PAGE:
overall performance score gi only

Functionality the Leading Factor in ASC Solution Purchases

Half of interviewed organizations cite ASC-specific workflows and functionality as the main reason they chose their vendor. As detailed above, HST and SIS receive praise for flexible, easy-to-use EMR functionality. Customers on the latest Provation version are highly satisfied with the functionality; users on older versions report significantly more frustration. Customers of Modernizing Medicine or NextGen Healthcare feel their EMRs mostly meet functionality needs and expectations; both sets of clients express some frustration with the amount of manual IT work required to customize their EMR.

reasons for choosing vendor
product has needed functionality

A Note on NextGen Healthcare in Ophthalmology: More IT Resources Needed to Optimize ASC Functionality

Most of the feedback on NextGen Healthcare comes from ophthalmology practices using the ASC module as an extension of their NextGen EMR. While prior research (conducted 12–24 months ago) showed more consistent satisfaction among NextGen’s ophthalmology customers, the data over the last 12 months has been more variable. Several smaller customer organizations are frustrated with the effort required to customize the module to fit their surgical needs. That said, these customers feel the module has much of the functionality they need to run the surgical portion of their practices. More-satisfied organizations (which tend to be larger practices with additional IT resources) feel the module is very customizable and functional.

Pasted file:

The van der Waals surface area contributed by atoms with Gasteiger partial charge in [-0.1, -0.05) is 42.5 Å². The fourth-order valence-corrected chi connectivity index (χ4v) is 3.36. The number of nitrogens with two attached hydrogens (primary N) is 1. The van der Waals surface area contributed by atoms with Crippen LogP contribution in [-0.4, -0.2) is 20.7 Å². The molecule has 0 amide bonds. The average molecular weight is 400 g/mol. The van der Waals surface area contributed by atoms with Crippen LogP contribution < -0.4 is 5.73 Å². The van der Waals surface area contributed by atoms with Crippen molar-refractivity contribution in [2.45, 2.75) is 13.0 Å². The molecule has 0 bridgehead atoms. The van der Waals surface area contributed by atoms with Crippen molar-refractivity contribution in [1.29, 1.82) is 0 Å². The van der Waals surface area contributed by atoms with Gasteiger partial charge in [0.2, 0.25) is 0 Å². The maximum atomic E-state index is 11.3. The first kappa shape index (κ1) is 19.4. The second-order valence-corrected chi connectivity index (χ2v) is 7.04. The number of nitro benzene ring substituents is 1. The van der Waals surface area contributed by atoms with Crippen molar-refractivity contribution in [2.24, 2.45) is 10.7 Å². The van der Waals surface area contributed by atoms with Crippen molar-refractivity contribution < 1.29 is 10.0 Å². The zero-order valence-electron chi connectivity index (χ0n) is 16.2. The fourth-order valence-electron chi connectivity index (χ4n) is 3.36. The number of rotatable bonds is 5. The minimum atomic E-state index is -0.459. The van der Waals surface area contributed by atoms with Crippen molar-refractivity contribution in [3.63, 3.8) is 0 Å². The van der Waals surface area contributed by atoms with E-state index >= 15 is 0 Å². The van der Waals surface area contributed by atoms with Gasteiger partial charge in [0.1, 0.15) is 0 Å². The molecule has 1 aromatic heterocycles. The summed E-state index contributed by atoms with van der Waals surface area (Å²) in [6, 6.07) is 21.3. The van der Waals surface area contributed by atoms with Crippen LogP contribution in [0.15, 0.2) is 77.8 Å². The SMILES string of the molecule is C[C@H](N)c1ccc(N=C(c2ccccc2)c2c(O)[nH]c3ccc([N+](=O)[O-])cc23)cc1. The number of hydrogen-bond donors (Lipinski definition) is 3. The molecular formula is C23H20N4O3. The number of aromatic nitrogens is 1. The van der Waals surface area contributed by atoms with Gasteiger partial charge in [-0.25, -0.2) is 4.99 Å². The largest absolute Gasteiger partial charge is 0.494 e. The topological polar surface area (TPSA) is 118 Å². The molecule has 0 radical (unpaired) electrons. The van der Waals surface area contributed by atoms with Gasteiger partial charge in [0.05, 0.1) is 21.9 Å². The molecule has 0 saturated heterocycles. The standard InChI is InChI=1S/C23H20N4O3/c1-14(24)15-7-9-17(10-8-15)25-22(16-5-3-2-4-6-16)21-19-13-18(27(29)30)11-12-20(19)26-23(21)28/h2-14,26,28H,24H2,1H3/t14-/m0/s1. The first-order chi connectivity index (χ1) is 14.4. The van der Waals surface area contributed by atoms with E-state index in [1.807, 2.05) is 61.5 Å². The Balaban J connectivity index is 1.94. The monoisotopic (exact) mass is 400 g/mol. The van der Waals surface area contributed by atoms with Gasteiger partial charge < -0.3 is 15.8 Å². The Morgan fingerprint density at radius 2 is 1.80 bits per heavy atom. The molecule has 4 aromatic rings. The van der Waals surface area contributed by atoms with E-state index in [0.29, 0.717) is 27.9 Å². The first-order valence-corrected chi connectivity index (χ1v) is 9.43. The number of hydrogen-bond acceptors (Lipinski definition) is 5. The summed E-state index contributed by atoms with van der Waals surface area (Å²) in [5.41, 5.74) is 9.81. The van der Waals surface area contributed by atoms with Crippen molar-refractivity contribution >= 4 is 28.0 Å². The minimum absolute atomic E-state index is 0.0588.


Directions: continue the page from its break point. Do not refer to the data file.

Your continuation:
nextgen healthcare overall performance score distribution

Across Vendors, Clinical Documentation Is Robust and Well Adopted

percent physicians have adopted clinical documentation tools
percent physicians can complete all clinical documentation in emr

About This Report

The data in this report comes from two sources: (1) KLAS’ standard quantitative evaluation for healthcare software, and (2) a supplemental evaluation tailored specifically for ambulatory surgery centers. Interviews were conducted over the last 12 months.

KLAS’ standard quantitative evaluation is composed of 16 numeric ratings questions and 4 yes/no questions, all weighted equally. Combined, the ratings for these questions make up the overall performance score, which is measured on a 100-point scale. The questions are organized into six customer experience pillars—culture, loyalty, operations, product, relationship, and value.

customer experience pillars software